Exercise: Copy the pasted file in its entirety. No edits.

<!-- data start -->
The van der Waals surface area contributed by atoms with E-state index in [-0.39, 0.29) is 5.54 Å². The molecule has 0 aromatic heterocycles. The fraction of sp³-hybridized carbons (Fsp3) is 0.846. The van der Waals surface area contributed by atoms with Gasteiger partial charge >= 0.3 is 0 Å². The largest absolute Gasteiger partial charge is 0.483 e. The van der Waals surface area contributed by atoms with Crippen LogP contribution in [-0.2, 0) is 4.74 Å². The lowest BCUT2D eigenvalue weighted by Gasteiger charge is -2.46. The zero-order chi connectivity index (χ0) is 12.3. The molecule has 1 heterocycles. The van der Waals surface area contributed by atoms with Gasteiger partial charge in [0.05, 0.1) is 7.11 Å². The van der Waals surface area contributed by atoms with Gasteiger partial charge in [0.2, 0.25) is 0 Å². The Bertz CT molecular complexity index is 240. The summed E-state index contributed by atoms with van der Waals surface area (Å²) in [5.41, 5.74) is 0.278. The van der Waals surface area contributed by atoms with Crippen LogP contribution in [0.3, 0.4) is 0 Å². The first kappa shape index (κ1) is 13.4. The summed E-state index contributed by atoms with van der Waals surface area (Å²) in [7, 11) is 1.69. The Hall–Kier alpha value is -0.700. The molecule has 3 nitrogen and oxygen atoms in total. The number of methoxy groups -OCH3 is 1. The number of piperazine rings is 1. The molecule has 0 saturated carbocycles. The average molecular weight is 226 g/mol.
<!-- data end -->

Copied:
The van der Waals surface area contributed by atoms with E-state index in [-0.39, 0.29) is 5.54 Å². The molecule has 0 aromatic heterocycles. The fraction of sp³-hybridized carbons (Fsp3) is 0.846. The van der Waals surface area contributed by atoms with Gasteiger partial charge >= 0.3 is 0 Å². The largest absolute Gasteiger partial charge is 0.483 e. The van der Waals surface area contributed by atoms with Crippen LogP contribution in [-0.2, 0) is 4.74 Å². The lowest BCUT2D eigenvalue weighted by Gasteiger charge is -2.46. The zero-order chi connectivity index (χ0) is 12.3. The molecule has 1 heterocycles. The van der Waals surface area contributed by atoms with Gasteiger partial charge in [0.05, 0.1) is 7.11 Å². The van der Waals surface area contributed by atoms with Gasteiger partial charge in [0.2, 0.25) is 0 Å². The Bertz CT molecular complexity index is 240. The summed E-state index contributed by atoms with van der Waals surface area (Å²) in [5.41, 5.74) is 0.278. The van der Waals surface area contributed by atoms with Crippen LogP contribution in [0.3, 0.4) is 0 Å². The first kappa shape index (κ1) is 13.4. The summed E-state index contributed by atoms with van der Waals surface area (Å²) in [7, 11) is 1.69. The Hall–Kier alpha value is -0.700. The molecule has 3 nitrogen and oxygen atoms in total. The number of methoxy groups -OCH3 is 1. The number of piperazine rings is 1. The molecule has 0 saturated carbocycles. The average molecular weight is 226 g/mol.